The guinea pigs were given free access to the experimental diets for at least 1 week prior to and during active sensitization to chicken egg ovalbumin (OVA, Sigma) antigen. Guinea pigs were sensitized with an initial intraperitoneal (IP) injection of 50 ug OVA in PBS with aluminum hydroxide followed two weeks later by a subcutaneous injection (flank) of 200 ug OVA in PBS emulsified with equal volume of Incomplete Freund's Adjuvant. The animals were sacrificed 4 days after the second injection of OVA by an intraperitoneal injection of sodium pentobarbital.
The tracheas of the sensitized guinea pigs were removed shortly after the animals were killed and transferred to petri dishes containing a bicarbonate buffered physiological saline solution (PSS)(118 mM NaCl, 1.0 mM NaH2 PO4, 4.7 mM KCl, 2.5 mM CaCl2, 0.5 mM MgCl2, 11 mM glucose, and 25 mM NaHCO3). Excess tissue was removed from the tracheas, taking care to avoid stretching or abrading the tracheas. Each trachea was cut longitudinally at a 45° angle into a spiral (Constantine, 1965) and suspended in an air-filled, water-jacketed tissue chamber maintained at 37° C. The tracheas were superfused at a rate of 2.2 ml/min with PSS (37° C., gassed with 95% O2 and 5% CO2) while being kept at a tension of 5 g for an equilibration period of 90 minutes. Changes in tensions were measured with FT 03 electrical force transducers and plotted with a Grass polygraph. Following equilibration, tracheas were challenged by continuously superfusing PSS containing 0.01 mg/ml OVA. Superfusates were continually collected in 90 sec intervals beginning 90 sec before antigen challenge (designated collection period 0) and placed at 4° C. Peak changes in tracheal tensions were determined for each 90 sec collection period. Superfusates were analyzed for histamine and PGE2 content. Following antigen challenge, tracheas were continuously superfused with PSS containing 10-5 carbachol (carbamylcholine chloride, Sigma) to produce a maximum contractile response. Following carbachol contractions, tracheas were weighed, minced with scissors and homogenized in 0.4 N percholoric acid, and placed in a boiling water bath for 10 min for to extract residual histamine.
The PGE2 content of superfusates was determined using the room temperature protocol of an enzyme immunoassay system (Amersham Life Science). The sensitivity of this assay is 40 pg/ml. Cross reactivity with PGE1, PGF2a, 6-keto-PGF1a, and arachidonic acid is 25%, 0.04%, <0.1%, and <0.001%, respectively.
FIG. 1 shows the amount of PGE2 released from tracheas of CLA-fed and CLA-free animals before and after induction of Cox-2 activity. Before induction (collection period 0), the CLA-fed and CLA-free animals both produce low levels of PGE2, although CLA-fed animals produce slightly less PGE2 than CLA-free animals, possibly reflecting an inhibition of endogenous low level Cox-2 activity. After induction (collection periods 1-8), CLA-fed animals consistently produce less PGE2 than CLA-free animals, thereby demonstrating that an increase in PGE2 synthesis attributable to induction of Cox-2 can be substantially reduced by administering CLA that inhibits Cox-2 activity.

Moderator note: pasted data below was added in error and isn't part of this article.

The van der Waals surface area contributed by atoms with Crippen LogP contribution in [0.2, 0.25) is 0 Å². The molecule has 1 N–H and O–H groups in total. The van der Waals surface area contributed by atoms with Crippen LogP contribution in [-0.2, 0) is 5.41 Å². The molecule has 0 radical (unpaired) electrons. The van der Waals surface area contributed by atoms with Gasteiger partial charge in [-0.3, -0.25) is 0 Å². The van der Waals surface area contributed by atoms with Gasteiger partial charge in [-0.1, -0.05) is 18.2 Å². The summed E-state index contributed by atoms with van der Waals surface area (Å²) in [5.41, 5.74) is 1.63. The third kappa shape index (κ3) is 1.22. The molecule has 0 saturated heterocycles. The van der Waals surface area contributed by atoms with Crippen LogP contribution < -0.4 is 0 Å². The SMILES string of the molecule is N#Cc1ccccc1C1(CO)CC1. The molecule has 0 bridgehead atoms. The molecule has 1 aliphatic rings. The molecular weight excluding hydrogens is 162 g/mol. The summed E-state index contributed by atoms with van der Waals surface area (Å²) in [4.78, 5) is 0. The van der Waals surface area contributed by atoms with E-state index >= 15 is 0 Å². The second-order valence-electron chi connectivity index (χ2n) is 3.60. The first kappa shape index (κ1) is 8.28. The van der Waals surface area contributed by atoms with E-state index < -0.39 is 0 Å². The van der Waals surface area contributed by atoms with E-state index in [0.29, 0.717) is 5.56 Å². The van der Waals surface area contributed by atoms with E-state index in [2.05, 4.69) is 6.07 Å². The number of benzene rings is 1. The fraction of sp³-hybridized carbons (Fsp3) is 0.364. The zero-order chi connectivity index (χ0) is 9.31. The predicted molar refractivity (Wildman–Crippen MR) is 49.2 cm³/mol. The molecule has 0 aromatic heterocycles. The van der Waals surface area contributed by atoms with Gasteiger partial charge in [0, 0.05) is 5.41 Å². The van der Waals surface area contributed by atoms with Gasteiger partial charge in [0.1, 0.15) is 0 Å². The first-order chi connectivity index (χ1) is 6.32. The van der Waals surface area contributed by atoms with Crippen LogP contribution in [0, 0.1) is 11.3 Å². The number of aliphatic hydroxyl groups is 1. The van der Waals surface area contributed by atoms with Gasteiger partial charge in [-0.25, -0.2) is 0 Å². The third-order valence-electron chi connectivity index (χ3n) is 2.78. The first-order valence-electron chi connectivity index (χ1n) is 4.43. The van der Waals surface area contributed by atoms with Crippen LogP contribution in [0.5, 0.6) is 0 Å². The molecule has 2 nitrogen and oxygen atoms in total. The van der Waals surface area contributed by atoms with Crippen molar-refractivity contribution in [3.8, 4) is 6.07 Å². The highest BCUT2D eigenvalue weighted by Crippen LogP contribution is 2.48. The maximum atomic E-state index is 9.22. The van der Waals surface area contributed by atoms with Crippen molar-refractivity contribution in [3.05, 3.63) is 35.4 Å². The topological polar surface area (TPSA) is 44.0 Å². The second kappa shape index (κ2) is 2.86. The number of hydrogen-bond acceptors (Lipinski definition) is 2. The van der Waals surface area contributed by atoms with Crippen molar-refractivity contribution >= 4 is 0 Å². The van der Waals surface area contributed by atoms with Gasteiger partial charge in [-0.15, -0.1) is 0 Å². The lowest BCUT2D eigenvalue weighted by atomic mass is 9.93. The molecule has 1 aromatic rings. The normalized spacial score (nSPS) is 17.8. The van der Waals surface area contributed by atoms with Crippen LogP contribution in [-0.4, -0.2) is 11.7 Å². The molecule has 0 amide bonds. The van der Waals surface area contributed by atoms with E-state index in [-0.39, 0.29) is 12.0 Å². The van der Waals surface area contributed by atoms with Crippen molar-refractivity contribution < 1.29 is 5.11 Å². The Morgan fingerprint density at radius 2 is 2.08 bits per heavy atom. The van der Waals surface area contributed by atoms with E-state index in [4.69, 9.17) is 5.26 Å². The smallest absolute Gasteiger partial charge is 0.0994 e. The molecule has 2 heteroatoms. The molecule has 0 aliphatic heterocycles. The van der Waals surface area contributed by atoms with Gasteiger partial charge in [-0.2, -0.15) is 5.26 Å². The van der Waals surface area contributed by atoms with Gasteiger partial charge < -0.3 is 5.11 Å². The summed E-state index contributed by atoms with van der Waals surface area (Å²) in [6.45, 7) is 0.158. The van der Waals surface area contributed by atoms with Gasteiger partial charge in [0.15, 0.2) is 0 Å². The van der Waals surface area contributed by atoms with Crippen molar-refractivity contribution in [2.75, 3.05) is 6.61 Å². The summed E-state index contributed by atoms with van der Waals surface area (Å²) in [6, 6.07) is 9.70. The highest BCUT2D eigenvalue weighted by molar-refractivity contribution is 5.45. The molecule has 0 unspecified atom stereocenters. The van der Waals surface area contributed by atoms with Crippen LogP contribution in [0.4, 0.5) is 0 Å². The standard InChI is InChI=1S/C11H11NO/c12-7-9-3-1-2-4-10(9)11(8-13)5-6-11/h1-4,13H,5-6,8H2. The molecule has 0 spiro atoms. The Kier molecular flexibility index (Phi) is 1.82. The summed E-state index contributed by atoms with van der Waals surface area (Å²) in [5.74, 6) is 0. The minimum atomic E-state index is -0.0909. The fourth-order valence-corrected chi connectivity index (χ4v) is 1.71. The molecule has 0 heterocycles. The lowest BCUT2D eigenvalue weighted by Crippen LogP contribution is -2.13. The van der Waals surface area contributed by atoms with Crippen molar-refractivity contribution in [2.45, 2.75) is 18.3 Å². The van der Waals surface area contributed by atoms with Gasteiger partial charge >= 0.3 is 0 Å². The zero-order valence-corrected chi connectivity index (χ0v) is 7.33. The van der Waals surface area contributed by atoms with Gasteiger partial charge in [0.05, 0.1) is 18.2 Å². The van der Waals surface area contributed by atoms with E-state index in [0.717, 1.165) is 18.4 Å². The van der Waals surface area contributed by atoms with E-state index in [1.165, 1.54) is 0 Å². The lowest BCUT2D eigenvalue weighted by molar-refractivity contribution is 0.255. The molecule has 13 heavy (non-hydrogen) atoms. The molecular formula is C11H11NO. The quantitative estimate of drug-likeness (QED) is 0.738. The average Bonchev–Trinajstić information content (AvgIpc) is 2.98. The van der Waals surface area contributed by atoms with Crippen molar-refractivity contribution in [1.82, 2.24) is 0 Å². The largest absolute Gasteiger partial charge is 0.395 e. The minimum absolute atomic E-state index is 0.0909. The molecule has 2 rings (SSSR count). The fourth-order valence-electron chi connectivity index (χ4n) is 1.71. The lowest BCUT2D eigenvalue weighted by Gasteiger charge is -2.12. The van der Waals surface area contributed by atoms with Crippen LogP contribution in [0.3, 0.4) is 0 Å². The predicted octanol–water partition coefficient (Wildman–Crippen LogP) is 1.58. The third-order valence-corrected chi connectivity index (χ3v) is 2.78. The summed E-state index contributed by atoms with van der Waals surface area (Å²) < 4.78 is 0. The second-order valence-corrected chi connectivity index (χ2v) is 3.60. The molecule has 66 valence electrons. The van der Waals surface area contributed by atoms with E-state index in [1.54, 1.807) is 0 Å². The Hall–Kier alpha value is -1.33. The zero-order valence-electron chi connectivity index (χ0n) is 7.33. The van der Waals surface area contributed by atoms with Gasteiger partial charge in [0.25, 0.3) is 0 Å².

Diets and Sensitization
The diet and sensitization protocols for two tissues bath experiments were essentially as described above for the superfusion experiments, with n=3 guinea pigs/treatment in experiment 1 and n=6 guinea pigs/treatment in experiment 2. The control diets contained 0.25% safflower oil, and CLA-90 (Natural) was used for CLA diets.
Tissue Bath Experiments
Following sensitization and sacrifice as described above, the lungs, trachea, and bladder were removed from the guinea pigs. Each tissue was weighed, placed in 37° C. PSS baths, and allowed to equilibrate in the baths for at least one hour. The OVA antigen was added to the baths, and after one hour baths were collected for analysis of PGE2 and LTB4 release. Basal levels of release were determined from bath buffer collected prior to antigen challenge.
The PGE2 and LTB4 contents of tissue bath samples were analyzed using enzyme immunoassay systems (Amersham Life Science). The PGE2 assay was as described above. The sensitivity of the LTB4 assay is 6 pg/ml, and the cross-reactivities with 20-OH-LTB4, 6-trans-LTB4, LTC4, LTD4, 5-hydroxyeicosatetraenoic acid (5-HETE), and 12-HETE are 2.0, 25.5, 0.011, 0.010, 0.008, and 0.034, respectively.
FIGS. 2A-2C shows the amount of PGE2 released from lung (FIG. 2A), bladder (FIG. 2B) and trachea (FIG. 2C) of CLA-fed and CLA-free animals before and after induction of Cox-2 activity. Before induction (basal level), the CLA-fed and CLA-free animals both produce low levels of PGE2, although CLA-fed animals produce slightly less PGE2 than CLA-free animals, possibly reflecting an inhibition of endogenous low level Cox-2 activity. After induction (challenge level), CLA-fed animals consistently produce less PGE2 than CLA-free animals, thereby demonstrating that an increase in PGE2 synthesis attributable to induction of Cox-2 can be substantially reduced by administering CLA that inhibits Cox-2 activity.
All publications cited in the specification are incorporated by reference.
The present invention is not limited to the exemplified embodiments, but is intended to encompass all such modifications and variations as come within the scope of the following claims.
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|International Classification||A61P29/00, A61K31/201|
|Aug 9, 1999||AS||Assignment|
Owner name: WISCONSIN ALUMNI RESEARCH FOUNDATION, WISCONSIN
Free format text: ASSIGNMENT OF ASSIGNORS INTEREST;ASSIGNORS:COOK, MARK E.;PARIZA, MICHAEL W.;WHIGHAM, LEAH D.;REEL/FRAME:010152/0432
Effective date: 19990716